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RIGHTS: For Too Many Women, Silence Equals Death

Haider Rizvi

UNITED NATIONS, Nov 25 2005 (IPS) - Despite improved laws and international treaties signed by various governments in the past few years, millions of women continue to suffer from violence at the hands of men.

Despite improved laws and international treaties signed by various governments in the past few years, millions of women continue to suffer from violence at the hands of men.

As the world observes the International Day for the Elimination of Violence Against Women on Friday, women and girls are being bought and sold, harassed and raped, beaten and killed.

At homes and offices, in refugee camps and brothels, they often shed tears – but in silence. Sometimes when they cry out loud, their stories do make newspaper headlines, but not very often.

“Since the 1995 World Summit in Beijing, some progress has been made to protect women’s rights at the state and international level, but still it’s a long way to go for full recognition of women’s rights as human rights,” says June Zeitlin of the U.S.-based Women’s Environment and Development Organisation.

The group says that while the U.N. Convention on the Elimination of Discrimination Against Women has now been ratified by 179 countries, several global trends – including increased militarisation, the dominance of neo-liberal economic policies and rising fundamentalist movements – have created an environment hostile to the advancement of women’s rights.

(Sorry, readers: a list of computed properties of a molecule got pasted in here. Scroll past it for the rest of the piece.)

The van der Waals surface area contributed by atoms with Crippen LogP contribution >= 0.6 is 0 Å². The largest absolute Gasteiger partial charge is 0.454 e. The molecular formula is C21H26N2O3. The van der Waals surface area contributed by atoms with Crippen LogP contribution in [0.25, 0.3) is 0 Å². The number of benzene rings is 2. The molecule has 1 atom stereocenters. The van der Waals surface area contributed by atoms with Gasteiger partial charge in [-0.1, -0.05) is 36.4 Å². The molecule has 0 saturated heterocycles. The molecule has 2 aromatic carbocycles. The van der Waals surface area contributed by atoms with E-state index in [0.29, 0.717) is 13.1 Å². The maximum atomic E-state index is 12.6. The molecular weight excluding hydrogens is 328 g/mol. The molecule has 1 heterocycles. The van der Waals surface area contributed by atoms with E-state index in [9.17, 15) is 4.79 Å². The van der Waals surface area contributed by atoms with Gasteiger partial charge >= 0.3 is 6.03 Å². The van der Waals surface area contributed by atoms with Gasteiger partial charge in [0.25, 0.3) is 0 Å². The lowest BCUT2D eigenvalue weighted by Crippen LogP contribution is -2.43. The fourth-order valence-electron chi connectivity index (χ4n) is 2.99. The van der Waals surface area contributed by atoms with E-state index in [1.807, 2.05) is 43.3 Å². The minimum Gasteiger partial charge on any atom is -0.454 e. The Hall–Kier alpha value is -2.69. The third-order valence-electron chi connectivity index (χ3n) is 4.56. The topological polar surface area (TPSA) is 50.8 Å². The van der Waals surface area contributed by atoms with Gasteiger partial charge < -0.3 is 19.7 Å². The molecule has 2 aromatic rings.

Studies by United Nations agencies to understand the tragic proportions of the problem of gender violence are filled with shocking statistics.

U.N. researchers say the number of women bought or sold into prostitution worldwide ranges anywhere from 700,000 to 4,000,000 every year. Of them, between 120,000 and 500,000 are sold in Europe alone. Many are beaten not only by pimps and customers, but by the police officers charged to protect them.

And how many women out there are enduring violence in the supposed safety of their own homes?

No one really knows – not even those who have spent years researching the problem, because in many parts of the world, especially in developing countries, domestic violence is treated as a “private” matter, and therefore many cases remain unreported.

However, a new study by researchers working for the Swiss government suggests that, based on population data from various parts of the world, 16 to 50 percent women are facing physical assault by an intimate partner.